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Skills and training critical to economic performance

Skills and training critical to sustained economic performance

Apprenticeships and vocational education should be viewed as a normal career pathway for many more young people, and a key way for businesses to recruit and develop their talent pipeline.

This is one of the key messages the UK Commission for Employment and Skills’ Chief Executive, Michael Davis, will deliver in Wellington next week.

Speaking at the New Zealand Vocational Education and Training Research Forum, Mr Davis will outline how enhancing economic performance must be driven by the skills and talents of people. Drawing from the Commission’s recent Growth through People report, Mr Davis will outline five key priorities for action. These include linking improved workplace productivity to increased pay and prosperity, and better connecting educators and employers to better prepare people for work.

These recommendations will resonate with the experiences of New Zealand businesses and educators. The vision for education and training described by Mr Davis is based on the need to equip both people and businesses with the right skills to achieve success in personal and economic terms.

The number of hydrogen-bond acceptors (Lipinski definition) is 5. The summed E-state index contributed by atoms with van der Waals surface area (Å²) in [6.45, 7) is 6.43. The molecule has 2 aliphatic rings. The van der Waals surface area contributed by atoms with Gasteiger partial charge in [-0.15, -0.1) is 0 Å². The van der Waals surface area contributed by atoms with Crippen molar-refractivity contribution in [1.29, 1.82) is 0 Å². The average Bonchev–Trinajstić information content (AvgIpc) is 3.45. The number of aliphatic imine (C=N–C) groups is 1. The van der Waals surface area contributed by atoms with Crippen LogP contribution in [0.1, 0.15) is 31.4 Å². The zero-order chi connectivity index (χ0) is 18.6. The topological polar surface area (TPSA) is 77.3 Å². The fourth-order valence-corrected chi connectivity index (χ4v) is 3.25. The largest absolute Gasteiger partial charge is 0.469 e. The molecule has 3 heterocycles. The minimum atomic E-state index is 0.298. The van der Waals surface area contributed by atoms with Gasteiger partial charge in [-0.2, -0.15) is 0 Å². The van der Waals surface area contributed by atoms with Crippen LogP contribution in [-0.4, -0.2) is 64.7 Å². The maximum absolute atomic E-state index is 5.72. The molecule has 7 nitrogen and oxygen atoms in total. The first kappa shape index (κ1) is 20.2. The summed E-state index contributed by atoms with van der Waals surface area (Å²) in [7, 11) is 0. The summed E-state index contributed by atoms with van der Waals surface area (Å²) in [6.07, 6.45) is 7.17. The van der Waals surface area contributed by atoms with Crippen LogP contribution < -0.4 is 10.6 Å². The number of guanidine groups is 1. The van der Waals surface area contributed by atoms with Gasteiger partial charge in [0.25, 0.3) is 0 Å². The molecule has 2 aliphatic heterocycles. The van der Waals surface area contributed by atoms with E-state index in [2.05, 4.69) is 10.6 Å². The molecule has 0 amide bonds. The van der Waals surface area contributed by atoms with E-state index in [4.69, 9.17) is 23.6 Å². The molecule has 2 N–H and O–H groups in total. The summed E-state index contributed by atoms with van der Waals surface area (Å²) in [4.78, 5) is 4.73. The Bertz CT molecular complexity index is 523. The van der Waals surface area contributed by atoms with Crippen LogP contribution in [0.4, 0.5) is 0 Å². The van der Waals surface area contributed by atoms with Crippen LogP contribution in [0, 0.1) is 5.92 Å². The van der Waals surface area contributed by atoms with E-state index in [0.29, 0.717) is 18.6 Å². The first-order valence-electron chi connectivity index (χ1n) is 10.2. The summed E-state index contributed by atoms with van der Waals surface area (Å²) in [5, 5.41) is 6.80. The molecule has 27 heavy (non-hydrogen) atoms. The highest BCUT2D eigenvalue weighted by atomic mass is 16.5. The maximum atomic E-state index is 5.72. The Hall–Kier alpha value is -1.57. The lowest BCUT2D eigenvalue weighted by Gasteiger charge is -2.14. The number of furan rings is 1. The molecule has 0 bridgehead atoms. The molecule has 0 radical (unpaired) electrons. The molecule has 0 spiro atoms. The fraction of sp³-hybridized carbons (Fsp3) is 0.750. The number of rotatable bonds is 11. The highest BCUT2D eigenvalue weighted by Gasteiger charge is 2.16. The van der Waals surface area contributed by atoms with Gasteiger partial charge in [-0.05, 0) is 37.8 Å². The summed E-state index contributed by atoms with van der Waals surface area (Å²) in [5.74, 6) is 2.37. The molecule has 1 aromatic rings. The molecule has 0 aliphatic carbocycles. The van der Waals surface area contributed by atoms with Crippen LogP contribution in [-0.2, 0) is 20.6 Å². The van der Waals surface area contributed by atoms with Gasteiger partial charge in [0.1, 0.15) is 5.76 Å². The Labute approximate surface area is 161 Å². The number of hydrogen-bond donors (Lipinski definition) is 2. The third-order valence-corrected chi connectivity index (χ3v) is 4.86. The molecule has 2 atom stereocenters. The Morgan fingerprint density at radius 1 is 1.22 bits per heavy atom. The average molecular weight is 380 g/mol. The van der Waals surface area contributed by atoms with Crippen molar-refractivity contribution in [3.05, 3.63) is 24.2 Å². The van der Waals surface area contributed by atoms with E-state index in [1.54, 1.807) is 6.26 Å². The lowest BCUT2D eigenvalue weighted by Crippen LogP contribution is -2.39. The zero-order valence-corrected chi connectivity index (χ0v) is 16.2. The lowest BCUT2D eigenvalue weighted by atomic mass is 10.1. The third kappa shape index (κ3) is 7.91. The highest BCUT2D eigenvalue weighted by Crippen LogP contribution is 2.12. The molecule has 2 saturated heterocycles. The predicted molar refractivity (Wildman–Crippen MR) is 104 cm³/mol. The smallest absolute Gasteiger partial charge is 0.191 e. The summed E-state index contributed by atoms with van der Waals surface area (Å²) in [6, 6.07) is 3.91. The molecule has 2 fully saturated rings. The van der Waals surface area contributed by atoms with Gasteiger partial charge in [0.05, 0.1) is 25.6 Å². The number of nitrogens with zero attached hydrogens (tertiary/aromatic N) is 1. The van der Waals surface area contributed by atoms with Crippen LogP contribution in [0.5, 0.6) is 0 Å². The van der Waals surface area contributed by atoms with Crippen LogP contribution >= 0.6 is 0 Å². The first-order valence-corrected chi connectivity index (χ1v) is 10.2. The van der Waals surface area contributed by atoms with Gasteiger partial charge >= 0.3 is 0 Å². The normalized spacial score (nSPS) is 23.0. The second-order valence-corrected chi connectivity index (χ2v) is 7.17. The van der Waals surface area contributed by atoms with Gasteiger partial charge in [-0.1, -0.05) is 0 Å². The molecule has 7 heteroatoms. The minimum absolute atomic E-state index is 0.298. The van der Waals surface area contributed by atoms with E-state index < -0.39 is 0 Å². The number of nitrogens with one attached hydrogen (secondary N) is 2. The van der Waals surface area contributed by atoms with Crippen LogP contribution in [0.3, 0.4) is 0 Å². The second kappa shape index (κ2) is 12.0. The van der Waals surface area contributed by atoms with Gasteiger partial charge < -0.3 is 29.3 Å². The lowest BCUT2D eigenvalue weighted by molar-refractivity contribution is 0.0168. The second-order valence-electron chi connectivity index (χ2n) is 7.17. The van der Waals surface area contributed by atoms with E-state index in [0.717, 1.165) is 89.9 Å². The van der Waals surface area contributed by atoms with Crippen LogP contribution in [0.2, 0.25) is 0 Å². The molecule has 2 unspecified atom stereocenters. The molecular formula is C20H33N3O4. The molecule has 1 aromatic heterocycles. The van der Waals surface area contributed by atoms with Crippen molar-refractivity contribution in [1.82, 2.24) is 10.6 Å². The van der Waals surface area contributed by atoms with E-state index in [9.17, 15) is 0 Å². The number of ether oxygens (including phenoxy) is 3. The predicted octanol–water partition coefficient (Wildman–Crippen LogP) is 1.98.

The UK Commission for Employment and Skills is a publicly-funded, industry-led organisation that offers guidance on skills and employment issues in the United Kingdom. Mr Davis’ visit is jointly hosted by the Industry Training Federation and Ako Aotearoa, New Zealand’s National Centre for Tertiary Teaching Excellence.

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“UKCES’ priorities strongly align with our Centre’s mission and vision of the best possible outcome for all learners,” said Dr Peter Coolbear, Director of Ako Aotearoa – the National Centre for Tertiary Teaching Excellence.
“Not only do these priorities demonstrate the importance of good quality vocational education, but the recommendations provide guidance that can enhance all forms of tertiary education, for the benefit of learners, businesses and society.”

ENDS

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